Mark Steward, Director of Enforcement and Market Oversight at the Financial Conduct Authority (FCA) addressed the Banking Litigation & Regulation Forum in June 2018. Noting that it was ten years since the 2008 financial crash, his speech was entitled “Has the industry improved ten years on?”
Mr Steward began by speaking of his personal experiences of the global crisis when working for the Hong Kong regulator. He described how “public anger and protest was directed not only at banks who had sold this paper in large volumes, but also at regulators and the financial system in general”, and added that “confidence and trust, as well as savings, were the first casualties.”
Now, having taken a senior role at the FCA in the meantime, the speaker posed the question of “whether the public anger that erupted ten years ago has entirely dissipated which brings me to today’s main question of whether we are now in a better position.”
Much of the rest of the speech was devoted to explaining the approach the FCA now takes, and to documents it has issued recently such as the Mission, the Approach to Supervision and the Approach to Enforcement.
Regarding his organisation’s Mission, the FCA director said that “our Mission is to serve the public interest through the objectives given to us by Parliament in the legislation that we administer,” and added that the FCA “will focus on harm or potential harm to consumers, markets and firms as the springboard for regulatory intervention.”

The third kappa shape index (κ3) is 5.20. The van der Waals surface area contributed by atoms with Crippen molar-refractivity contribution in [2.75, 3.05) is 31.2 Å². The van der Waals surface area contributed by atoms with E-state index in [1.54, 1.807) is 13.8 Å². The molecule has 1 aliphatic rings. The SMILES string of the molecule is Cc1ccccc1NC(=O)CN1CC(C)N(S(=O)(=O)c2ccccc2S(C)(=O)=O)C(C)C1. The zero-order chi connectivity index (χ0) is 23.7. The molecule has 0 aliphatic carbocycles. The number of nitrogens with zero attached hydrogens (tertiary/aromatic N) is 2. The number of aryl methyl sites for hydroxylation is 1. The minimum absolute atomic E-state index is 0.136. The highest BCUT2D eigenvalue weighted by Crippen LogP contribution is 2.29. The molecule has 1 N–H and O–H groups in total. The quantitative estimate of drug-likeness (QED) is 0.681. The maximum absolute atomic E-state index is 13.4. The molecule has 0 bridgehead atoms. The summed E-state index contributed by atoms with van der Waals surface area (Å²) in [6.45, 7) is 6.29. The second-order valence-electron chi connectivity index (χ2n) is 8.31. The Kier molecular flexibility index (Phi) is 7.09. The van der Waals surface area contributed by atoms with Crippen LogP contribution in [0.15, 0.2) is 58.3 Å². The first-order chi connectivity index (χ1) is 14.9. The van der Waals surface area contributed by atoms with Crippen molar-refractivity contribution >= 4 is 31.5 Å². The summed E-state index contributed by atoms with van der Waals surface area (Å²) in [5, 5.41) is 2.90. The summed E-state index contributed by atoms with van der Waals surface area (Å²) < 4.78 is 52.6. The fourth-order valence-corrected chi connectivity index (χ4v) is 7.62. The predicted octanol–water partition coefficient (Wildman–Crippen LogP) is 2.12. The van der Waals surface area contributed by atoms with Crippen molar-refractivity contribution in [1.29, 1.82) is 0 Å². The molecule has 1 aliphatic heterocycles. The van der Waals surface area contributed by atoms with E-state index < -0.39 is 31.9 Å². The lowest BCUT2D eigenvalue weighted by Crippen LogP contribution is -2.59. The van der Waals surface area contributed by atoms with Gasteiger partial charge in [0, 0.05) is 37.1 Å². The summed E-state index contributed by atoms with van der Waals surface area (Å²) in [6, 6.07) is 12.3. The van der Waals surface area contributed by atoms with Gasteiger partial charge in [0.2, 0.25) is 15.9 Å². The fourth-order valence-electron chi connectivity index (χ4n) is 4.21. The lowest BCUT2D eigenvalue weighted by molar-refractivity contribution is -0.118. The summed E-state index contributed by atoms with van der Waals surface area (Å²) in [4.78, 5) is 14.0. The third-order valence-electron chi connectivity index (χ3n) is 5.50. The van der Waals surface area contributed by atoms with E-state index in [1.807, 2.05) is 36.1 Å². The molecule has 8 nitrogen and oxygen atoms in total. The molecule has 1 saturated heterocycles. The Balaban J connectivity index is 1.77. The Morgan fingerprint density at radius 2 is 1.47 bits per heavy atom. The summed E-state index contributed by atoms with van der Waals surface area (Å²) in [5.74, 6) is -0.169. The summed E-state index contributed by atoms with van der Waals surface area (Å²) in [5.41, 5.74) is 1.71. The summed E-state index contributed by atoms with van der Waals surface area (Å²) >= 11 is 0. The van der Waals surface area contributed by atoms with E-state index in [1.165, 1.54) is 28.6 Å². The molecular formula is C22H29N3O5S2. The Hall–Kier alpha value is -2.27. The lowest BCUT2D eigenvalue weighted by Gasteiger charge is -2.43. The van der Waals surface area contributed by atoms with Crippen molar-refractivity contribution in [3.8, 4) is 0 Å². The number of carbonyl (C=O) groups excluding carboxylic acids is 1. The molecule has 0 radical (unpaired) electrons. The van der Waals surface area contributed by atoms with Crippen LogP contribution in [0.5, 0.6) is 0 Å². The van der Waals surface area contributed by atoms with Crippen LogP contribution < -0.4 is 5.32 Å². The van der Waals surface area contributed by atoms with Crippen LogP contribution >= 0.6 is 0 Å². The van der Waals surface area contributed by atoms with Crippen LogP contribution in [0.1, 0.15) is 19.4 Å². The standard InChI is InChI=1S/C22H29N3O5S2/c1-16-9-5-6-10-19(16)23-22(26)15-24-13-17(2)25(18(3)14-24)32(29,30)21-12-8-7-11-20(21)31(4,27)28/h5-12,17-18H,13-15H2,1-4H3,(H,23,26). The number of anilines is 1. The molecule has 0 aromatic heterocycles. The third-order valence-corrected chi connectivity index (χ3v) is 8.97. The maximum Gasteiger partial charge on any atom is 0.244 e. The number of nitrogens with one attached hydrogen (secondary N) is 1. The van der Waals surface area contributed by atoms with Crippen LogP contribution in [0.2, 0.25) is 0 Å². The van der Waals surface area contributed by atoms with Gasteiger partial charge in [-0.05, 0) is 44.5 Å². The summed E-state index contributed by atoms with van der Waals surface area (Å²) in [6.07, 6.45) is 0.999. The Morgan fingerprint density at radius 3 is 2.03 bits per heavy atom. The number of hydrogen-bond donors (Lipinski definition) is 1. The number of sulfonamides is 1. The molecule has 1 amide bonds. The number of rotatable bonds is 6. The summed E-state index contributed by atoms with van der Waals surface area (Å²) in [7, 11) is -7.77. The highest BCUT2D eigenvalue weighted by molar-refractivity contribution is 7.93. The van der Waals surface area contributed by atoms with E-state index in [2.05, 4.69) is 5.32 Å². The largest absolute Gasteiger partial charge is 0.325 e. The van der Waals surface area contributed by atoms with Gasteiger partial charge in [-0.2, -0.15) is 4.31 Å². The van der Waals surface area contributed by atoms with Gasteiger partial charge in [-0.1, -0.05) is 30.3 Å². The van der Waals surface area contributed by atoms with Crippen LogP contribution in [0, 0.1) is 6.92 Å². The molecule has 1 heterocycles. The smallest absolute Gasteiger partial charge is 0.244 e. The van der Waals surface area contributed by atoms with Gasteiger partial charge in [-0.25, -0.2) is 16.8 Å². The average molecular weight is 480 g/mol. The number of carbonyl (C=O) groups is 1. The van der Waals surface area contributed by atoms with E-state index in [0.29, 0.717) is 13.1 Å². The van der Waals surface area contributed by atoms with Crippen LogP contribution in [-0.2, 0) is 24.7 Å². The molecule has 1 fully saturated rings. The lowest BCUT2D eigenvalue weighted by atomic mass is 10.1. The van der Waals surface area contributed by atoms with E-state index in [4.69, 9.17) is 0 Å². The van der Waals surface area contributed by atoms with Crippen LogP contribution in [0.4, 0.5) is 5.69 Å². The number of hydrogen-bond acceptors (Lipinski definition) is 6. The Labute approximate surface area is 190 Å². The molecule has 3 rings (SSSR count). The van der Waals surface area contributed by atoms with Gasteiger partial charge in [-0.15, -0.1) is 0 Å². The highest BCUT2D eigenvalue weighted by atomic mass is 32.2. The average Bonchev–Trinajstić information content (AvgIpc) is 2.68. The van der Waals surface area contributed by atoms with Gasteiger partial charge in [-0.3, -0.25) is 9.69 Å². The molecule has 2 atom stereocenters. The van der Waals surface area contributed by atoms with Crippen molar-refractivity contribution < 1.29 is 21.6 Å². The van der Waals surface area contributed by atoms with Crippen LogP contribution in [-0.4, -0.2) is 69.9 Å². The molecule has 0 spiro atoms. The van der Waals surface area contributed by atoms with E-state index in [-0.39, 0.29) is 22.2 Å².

Next, he highlighted that the consultation periods for the Approach to Supervision and Approach to Enforcement close on June 21.
Some of the discussion points in the Approach to Enforcement that were referred to in the speech included:
- The FCA needs to treat the detection of serious misconduct as a priority, as failure to detect misconduct leads to a loss of confidence and trust in the marketplace
- The over-riding principle of the FCA’s approach to enforcement will be the need to achieve fair and just outcomes
- The FCA is prepared to impose less severe sanctions on firms who voluntarily elect to pay redress to disadvantaged parties
- The FCA will explain the thinking behind its enforcement decision making so that its actions can educate other firms
Linking the themes of enforcement and supervision, Mr Steward observed that “the incidence of misconduct can be reduced, but not wholly eradicated by better conduct and regulation.” He also suggested that “[the FCA’s] ability to anticipate better, to detect and to manage what has gone wrong, especially our ability to detect suspected misconduct, as early as possible, needs to improve.”
Returning to the central question of his speech, as to whether the industry has improved in the last ten years, Mr Steward concluded by saying:
“I still hear the noise. The memory is not painful at all: for me, it is a good and helpful reminder of what is really at stake.”
The information shown in this article was correct at the time of publication. Articles are not routinely reviewed and as such are not updated. Please be aware the facts, circumstances or legal position may change after publication of the article